Author

Anne Merritt

Date of Award

8-6-2009

Document Type

Open Access Thesis

Degree Name

Medical Doctor (MD)

First Advisor

Bruno Strasser

Second Advisor

John Harley Warner

Abstract

THE RISE OF EMERGENCY MEDICINE IN THE SIXTIES: PAVING A NEW ENTRANCE TO THE HOUSE OF MEDICINE. Anne K. Merritt (Sponsored by John H. Warner). Section of the History of Medicine, Yale University, School of Medicine, New Haven, CT. This thesis investigates how emergency medicine evolved in the United States in the 1960s. Three case studies, Alexandria Hospital, Hartford Hospital, and Yale-New Haven Hospital, demonstrate the changes in emergency medicine at a small community hospital, a mid-sized teaching hospital, and an urban academic institution, respectively. The government, the media, the American public, and the medical community brought emergency medical care to the forefront of national attention in the sixties. In an era of population migration to suburbs, the rise of group practices, and medical specialization, patients relationships with their general practitioners dissolved. Emergency visits increased astronomically because patients started to use the emergency room for non-urgent health problems. Simultaneously, physicians and house staff resisted working in the emergency room. In response to rising patient loads, mounting criticism of emergency services, and staffing problems, hospital administrators devised strategies to improve the quality and efficiency of emergency care. The rise of emergency medicine in the sixties was a result of (1) advances in pre-hospital, trauma, and coronary care which distinguished a new clinical field and (2) the emergence of full-time emergency physicians at community hospitals. Urban teaching hospitals, which established triage systems and ambulatory care facilities in order to improve emergency services, resisted the idea of emergency medicine and ultimately delayed its development as a specialty.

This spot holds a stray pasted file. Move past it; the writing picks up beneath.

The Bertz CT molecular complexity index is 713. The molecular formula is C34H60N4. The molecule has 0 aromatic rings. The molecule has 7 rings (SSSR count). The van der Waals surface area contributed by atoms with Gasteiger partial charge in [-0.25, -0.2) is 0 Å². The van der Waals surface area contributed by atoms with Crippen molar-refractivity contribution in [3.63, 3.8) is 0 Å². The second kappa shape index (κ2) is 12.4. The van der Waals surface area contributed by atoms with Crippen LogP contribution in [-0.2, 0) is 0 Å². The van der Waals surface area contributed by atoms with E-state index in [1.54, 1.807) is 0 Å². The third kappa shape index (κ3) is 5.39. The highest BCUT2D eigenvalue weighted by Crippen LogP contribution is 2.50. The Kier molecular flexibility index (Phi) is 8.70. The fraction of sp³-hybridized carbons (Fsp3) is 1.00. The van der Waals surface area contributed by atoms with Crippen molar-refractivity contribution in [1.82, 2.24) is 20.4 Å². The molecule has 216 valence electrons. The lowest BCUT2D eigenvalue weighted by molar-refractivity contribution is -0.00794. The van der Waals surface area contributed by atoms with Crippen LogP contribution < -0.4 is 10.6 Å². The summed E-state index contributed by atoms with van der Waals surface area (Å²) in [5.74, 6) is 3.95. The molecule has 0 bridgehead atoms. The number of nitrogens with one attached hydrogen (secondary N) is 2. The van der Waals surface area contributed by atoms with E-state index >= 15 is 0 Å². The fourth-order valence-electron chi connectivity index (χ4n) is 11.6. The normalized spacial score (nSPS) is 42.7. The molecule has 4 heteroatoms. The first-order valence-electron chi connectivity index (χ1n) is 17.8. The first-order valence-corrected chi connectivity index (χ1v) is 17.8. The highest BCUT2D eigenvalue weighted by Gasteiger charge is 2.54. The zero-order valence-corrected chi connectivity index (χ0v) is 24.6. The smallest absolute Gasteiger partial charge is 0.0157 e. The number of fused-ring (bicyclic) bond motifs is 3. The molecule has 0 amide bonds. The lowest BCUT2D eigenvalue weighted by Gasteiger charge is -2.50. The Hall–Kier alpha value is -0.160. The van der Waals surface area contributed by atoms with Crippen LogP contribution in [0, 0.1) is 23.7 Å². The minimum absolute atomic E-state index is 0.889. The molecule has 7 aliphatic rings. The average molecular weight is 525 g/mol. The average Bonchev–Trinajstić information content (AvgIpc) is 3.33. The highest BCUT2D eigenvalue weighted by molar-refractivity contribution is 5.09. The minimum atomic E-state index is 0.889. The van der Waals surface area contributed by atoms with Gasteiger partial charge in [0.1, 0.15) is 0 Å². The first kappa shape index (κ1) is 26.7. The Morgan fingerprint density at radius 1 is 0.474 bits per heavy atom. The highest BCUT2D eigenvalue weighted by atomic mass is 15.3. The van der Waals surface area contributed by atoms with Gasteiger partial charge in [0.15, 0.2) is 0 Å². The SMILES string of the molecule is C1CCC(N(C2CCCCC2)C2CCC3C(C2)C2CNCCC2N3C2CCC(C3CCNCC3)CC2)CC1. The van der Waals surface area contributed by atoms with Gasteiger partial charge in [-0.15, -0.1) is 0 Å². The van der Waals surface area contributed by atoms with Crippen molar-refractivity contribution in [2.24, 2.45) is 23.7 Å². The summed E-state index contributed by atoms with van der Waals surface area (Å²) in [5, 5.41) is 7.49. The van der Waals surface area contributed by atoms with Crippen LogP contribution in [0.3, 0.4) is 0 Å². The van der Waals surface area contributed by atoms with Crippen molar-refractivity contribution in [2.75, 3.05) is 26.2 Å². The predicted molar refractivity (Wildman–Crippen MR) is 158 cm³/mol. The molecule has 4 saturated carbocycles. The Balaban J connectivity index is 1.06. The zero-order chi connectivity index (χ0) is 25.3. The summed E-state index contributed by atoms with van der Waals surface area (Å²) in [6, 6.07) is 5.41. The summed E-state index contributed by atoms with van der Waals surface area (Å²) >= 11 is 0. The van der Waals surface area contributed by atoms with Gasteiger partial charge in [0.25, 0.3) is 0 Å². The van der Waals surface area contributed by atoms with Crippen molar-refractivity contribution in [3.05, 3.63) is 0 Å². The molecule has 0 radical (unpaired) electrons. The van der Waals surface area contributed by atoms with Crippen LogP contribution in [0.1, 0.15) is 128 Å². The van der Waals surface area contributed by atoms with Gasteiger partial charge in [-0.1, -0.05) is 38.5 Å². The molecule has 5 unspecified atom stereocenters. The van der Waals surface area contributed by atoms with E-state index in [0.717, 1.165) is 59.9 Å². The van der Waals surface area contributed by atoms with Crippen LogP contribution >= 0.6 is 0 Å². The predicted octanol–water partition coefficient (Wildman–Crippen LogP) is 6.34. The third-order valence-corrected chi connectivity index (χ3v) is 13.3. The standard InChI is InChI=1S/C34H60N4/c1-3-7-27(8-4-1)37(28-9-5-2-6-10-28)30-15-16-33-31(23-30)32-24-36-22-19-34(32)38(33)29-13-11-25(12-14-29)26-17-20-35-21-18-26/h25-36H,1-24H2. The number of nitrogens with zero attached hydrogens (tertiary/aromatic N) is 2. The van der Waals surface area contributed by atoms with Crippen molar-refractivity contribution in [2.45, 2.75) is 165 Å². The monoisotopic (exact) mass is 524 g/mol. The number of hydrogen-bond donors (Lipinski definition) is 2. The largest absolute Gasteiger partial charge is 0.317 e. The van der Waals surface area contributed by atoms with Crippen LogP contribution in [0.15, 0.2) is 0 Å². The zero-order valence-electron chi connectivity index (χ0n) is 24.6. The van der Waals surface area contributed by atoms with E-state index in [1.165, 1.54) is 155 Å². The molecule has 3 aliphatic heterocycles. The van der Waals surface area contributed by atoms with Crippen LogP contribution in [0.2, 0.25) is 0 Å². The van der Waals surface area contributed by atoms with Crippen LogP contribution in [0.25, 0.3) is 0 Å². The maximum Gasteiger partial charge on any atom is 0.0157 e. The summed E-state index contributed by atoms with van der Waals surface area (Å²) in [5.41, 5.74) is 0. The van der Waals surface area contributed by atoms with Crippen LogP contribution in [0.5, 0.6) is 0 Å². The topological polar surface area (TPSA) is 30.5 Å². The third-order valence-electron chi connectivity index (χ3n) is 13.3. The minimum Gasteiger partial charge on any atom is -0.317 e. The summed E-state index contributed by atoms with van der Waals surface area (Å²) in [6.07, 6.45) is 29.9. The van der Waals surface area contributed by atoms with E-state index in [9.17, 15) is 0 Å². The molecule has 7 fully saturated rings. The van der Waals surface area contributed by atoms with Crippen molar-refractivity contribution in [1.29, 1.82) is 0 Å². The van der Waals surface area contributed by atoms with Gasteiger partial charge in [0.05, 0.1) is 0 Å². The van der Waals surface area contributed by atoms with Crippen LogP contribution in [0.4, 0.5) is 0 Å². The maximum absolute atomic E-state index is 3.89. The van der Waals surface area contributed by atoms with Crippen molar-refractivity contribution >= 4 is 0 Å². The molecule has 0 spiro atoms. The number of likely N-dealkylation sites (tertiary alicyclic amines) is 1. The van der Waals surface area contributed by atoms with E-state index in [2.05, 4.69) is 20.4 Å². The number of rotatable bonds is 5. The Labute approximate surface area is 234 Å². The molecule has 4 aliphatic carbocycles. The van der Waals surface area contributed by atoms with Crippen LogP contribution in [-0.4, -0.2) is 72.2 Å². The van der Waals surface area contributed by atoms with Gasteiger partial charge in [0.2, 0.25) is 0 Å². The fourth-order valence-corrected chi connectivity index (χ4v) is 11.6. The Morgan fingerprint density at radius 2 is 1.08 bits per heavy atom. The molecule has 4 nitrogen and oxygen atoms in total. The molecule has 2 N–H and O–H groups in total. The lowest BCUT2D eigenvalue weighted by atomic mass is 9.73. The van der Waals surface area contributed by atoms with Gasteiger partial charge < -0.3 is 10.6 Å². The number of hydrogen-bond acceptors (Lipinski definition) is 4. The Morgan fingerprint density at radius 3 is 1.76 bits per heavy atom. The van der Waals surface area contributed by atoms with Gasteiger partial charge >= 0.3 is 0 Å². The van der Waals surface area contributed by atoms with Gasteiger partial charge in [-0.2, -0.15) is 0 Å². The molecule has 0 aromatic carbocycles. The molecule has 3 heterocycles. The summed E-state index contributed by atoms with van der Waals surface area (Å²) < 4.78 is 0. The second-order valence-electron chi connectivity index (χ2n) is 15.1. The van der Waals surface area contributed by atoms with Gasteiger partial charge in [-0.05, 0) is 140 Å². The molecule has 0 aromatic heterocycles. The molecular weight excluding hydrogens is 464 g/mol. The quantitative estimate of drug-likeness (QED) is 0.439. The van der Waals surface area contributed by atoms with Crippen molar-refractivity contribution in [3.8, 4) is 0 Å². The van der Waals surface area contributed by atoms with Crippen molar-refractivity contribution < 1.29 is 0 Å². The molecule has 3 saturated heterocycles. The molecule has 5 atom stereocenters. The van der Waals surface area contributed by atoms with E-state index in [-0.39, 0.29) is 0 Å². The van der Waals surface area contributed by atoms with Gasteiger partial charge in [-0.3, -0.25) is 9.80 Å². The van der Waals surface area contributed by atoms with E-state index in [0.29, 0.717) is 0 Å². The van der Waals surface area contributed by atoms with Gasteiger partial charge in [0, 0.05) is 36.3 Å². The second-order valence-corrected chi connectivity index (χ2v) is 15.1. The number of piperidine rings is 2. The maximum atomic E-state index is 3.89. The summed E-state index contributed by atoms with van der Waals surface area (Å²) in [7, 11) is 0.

Comments

This is an Open Access Thesis.

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